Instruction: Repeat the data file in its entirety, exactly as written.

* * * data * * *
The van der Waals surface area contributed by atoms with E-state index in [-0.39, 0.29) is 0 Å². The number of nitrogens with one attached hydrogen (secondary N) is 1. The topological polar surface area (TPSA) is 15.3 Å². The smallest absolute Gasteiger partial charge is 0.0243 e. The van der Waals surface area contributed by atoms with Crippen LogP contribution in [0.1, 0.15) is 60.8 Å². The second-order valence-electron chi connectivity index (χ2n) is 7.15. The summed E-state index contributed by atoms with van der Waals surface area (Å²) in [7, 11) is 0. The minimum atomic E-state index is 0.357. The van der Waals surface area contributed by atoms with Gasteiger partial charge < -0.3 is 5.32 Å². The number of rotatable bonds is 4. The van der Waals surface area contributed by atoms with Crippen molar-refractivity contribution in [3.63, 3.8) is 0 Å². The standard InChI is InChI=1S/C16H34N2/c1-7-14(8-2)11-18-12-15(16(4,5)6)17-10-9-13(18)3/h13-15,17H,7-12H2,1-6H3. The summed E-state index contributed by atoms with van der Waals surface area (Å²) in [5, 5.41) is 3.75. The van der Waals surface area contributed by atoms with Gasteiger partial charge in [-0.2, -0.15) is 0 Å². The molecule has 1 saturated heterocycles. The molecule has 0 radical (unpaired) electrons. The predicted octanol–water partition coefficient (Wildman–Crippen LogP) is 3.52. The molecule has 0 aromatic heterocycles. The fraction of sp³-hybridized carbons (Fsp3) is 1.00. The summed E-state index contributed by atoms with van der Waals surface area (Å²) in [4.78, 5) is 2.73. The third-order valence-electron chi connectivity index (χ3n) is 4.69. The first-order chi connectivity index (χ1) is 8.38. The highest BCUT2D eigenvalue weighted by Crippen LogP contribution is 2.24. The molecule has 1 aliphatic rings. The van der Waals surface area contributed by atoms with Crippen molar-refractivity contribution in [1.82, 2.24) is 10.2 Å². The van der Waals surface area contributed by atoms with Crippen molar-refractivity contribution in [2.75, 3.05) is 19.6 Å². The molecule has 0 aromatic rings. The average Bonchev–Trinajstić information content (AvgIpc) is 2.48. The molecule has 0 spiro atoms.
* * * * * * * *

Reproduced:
The van der Waals surface area contributed by atoms with E-state index in [-0.39, 0.29) is 0 Å². The number of nitrogens with one attached hydrogen (secondary N) is 1. The topological polar surface area (TPSA) is 15.3 Å². The smallest absolute Gasteiger partial charge is 0.0243 e. The van der Waals surface area contributed by atoms with Crippen LogP contribution in [0.1, 0.15) is 60.8 Å². The second-order valence-electron chi connectivity index (χ2n) is 7.15. The summed E-state index contributed by atoms with van der Waals surface area (Å²) in [7, 11) is 0. The minimum atomic E-state index is 0.357. The van der Waals surface area contributed by atoms with Gasteiger partial charge < -0.3 is 5.32 Å². The number of rotatable bonds is 4. The van der Waals surface area contributed by atoms with Crippen molar-refractivity contribution in [3.63, 3.8) is 0 Å². The standard InChI is InChI=1S/C16H34N2/c1-7-14(8-2)11-18-12-15(16(4,5)6)17-10-9-13(18)3/h13-15,17H,7-12H2,1-6H3. The summed E-state index contributed by atoms with van der Waals surface area (Å²) in [5, 5.41) is 3.75. The van der Waals surface area contributed by atoms with Gasteiger partial charge in [-0.2, -0.15) is 0 Å². The molecule has 1 saturated heterocycles. The molecule has 0 radical (unpaired) electrons. The predicted octanol–water partition coefficient (Wildman–Crippen LogP) is 3.52. The molecule has 0 aromatic heterocycles. The fraction of sp³-hybridized carbons (Fsp3) is 1.00. The summed E-state index contributed by atoms with van der Waals surface area (Å²) in [4.78, 5) is 2.73. The third-order valence-electron chi connectivity index (χ3n) is 4.69. The first-order chi connectivity index (χ1) is 8.38. The highest BCUT2D eigenvalue weighted by Crippen LogP contribution is 2.24. The molecule has 1 aliphatic rings. The van der Waals surface area contributed by atoms with Crippen molar-refractivity contribution in [1.82, 2.24) is 10.2 Å². The van der Waals surface area contributed by atoms with Crippen molar-refractivity contribution in [2.75, 3.05) is 19.6 Å². The molecule has 0 aromatic rings. The average Bonchev–Trinajstić information content (AvgIpc) is 2.48. The molecule has 0 spiro atoms.